47 The centurion, seeing what had happened, praised God and said, “Surely this was a righteous man.” 48 When all the people who had gathered to witness this sight saw what took place, they beat their breasts and went away. 49 But all those who knew him, including the women who had followed him from Galilee, stood at a distance, watching these things.

The Burial of Jesus

50 Now there was a man named Joseph, a member of the Council, a good and upright man, 51 who had not consented to their decision and action. He came from the Judean town of Arimathea, and he himself was waiting for the kingdom of God. 52 Going to Pilate, he asked for Jesus’ body. 53 Then he took it down, wrapped it in linen cloth and placed it in a tomb cut in the rock, one in which no one had yet been laid. 54 It was Preparation Day, and the Sabbath was about to begin.

55 The women who had come with Jesus from Galilee followed Joseph and saw the tomb and how his body was laid in it. 56 Then they went home and prepared spices and perfumes. But they rested on the Sabbath in obedience to the commandment.

Poetry

The Five Stages: Acceptance

Is it surrender or acceptance that I feel?

When I know your gone, but I wish it wasn’t real?

When I walk in your home, and wish to see your face?

When there is an emptiness, a void, that cannot be replaced?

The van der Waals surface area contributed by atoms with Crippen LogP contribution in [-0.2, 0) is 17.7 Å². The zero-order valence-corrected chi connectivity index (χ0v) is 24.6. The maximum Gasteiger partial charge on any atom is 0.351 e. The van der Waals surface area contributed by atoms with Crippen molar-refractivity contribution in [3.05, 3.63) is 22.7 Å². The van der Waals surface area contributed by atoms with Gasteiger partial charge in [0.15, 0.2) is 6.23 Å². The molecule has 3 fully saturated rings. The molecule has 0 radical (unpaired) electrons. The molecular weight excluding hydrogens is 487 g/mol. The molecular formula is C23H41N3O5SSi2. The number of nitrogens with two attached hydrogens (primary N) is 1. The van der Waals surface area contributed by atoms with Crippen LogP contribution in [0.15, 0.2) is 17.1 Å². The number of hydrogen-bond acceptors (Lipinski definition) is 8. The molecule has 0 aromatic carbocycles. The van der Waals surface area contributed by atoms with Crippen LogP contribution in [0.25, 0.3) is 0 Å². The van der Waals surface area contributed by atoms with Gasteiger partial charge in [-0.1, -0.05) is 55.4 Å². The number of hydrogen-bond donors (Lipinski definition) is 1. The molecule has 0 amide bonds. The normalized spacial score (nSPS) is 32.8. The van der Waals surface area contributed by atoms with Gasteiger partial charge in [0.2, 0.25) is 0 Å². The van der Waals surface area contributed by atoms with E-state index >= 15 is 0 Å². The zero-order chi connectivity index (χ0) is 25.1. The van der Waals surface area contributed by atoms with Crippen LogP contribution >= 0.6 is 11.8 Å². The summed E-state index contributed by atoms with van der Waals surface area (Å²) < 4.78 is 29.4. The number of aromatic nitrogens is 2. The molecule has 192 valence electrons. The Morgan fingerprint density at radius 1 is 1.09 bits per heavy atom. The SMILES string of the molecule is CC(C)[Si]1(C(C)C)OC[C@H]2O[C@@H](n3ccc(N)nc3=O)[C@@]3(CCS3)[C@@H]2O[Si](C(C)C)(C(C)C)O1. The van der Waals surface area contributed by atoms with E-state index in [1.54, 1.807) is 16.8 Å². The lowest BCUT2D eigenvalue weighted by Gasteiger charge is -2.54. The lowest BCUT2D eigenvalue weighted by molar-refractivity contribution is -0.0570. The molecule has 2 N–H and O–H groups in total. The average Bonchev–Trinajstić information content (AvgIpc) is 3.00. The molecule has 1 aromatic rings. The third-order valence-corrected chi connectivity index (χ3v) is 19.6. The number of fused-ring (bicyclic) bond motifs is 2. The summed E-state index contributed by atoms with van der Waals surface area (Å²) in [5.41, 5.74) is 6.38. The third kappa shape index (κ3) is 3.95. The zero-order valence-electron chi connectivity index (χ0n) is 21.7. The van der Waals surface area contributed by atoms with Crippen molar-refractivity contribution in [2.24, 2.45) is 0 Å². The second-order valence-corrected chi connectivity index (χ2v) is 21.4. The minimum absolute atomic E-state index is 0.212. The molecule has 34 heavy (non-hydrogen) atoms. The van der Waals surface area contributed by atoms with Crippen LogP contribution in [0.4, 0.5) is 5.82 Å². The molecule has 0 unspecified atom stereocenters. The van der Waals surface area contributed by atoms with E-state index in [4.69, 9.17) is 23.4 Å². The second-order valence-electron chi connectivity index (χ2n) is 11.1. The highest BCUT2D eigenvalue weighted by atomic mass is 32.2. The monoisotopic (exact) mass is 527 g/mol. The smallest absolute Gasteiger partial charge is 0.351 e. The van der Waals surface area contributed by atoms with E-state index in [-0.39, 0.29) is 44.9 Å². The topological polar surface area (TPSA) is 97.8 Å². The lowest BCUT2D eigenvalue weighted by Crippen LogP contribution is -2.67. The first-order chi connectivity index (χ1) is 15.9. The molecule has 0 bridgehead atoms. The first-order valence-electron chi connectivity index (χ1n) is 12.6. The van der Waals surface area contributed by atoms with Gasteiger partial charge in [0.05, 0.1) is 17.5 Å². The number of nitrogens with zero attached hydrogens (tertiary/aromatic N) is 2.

Have I accepted that you are truly gone?

Does going to work mean that I have moved on?

Have I accepted that the world has changed?

That our lives have now and forever been re-arranged?

 

Have I reached acceptance?

That mysterious fifth and final stage?

 

I accept and believe that this is not the end

I accept and believe that I will one day see you again

Side-by-side-by-side, our family will reunite in Heaven

Side-by-side with Christ, who has rescued and forgiven.

 

©KaylaAnnAuthor

© KaylaAnn and KaylaAnnAuthor.wordpress.com, 2018. Unauthorized use and/or duplication of this material without express and written permission from this site’s author and/or owner is strictly prohibited. Excerpts and links may be used, provided that full and clear credit is given to KaylaAnn and KaylaAnnAuthor.wordpress.com with appropriate and specific direction to the original content.

God & His Church

Dealing with Anxiety is Hard.

Can I be honest? I think I can, mainly because I know most of you and you are wonderful, authentic bloggers who do not mind if I speak my mind.

I am overwhelmed.

This semester has been particularly trying as I have a student who has been aggressively confrontational since day one. On top of that, you all know that I am striving to get my book revised and finished by the end of the year. Also, my grandpa was recently diagnosed with stage 3 cancer and it is spreading rapidly.

I repeat, I am overwhelmed.

And the thing is, I know you all probably are too. Online we all put up this fake face (maybe less so on WordPress where we are a bit more open about our true emotions) that shows the world how perfect our lives are. But, if we were being honest, we would admit that we are far from perfect. You are not alone in your imperfection, I am right there with you and I would like to reach out a hand to all those who are currently struggling with anxiety over their imperfect lives.